Conceptual Correlations of Sound and Image

2 Aspects of Serialism and the Formal Idiom of Minimalism

On the level of form, the method of identical and differential repetition (e.g., accumulation, interval formation, sequencing, and permutation) symptomatic of minimal and conceptual art may be compared with structural principles in the minimal music of Steve Reich, Philip Glass, and Terry Riley. In contrast to those aspects of the production of objects that focus on the author—such as intention, the original, and the completely finished piece of work—these processes were based on open and closed systems and on categories of intuition and chance, duration and reproduction. If one understands duration in this context as an infinite, contingent process of accumulating noises, sound fragments, and moments of silence, a line of thought can be traced from Marcel Duchamp by way of John Cage’s 4′33″ (1952) to George Brecht’s so-called events (from the late 1950s onward).[3]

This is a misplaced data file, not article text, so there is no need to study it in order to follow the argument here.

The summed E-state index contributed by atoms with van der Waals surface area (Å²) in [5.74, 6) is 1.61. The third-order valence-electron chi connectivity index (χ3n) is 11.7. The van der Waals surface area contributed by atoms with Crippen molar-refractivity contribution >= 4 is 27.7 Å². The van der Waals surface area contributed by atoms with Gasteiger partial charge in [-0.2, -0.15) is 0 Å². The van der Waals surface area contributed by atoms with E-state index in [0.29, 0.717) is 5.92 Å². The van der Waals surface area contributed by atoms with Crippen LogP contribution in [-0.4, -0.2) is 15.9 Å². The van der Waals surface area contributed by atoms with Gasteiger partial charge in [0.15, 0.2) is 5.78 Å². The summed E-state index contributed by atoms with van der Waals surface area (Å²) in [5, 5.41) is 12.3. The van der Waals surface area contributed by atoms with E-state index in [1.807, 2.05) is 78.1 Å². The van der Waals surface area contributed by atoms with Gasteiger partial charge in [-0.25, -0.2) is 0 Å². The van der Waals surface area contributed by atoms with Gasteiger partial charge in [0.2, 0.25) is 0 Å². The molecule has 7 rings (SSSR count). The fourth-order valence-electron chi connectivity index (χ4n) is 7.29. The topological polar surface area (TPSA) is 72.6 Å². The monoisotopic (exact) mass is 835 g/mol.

Even though such aspects of the formal idiom of minimalism represent only one facet of sound-image relationships in conceptual art of the 1960s, they nonetheless make apparent aspirations to counter the formalism predominant until that time with a new concept of the work of art that was not limited simply to its visual qualities. This phenomenon must of course be seen in terms of Duchamp’s anti-retinal stance and also as a parallel to the influence of Cage’s musical work on the art and dance scenes of the 1950s and 1960s in the United States and elsewhere. Sound thereby becomes an ally in the post-avant-garde critique of artistic discourse that is limited to the authorial image or object production. Flynt’s definition of conceptual art coincided with Robert Morris’s Box with the Sound of Its Own Making (1961), which was an unmistakable reference to Duchamp’s object With Hidden Noise (1916/1964); the object in question comprised a form resembling a ball of linen set between two metal plates, and it emitted peculiar sounds when shaken. Inspired by the geometric style vocabulary of minimalism, Morris’s Box consists of a simple, handcrafted wooden box, from the interior of which issue such clearly identifiable sounds as sawing, hammering, and sanding. These sounds were recorded throughout the three hours it took to construct the sculpture. One might refer to such works as pre- or quasi-conceptual works, insofar as they are not so much the result of a material or formal process immanent to the work, as of a construed object-idea that addresses the question of the work’s meaning not solely as a visual issue but as an acoustic one, too. The invisible source of noise thus undermines the traditional form-content dualism both literally and in a playful, dadaist fashion.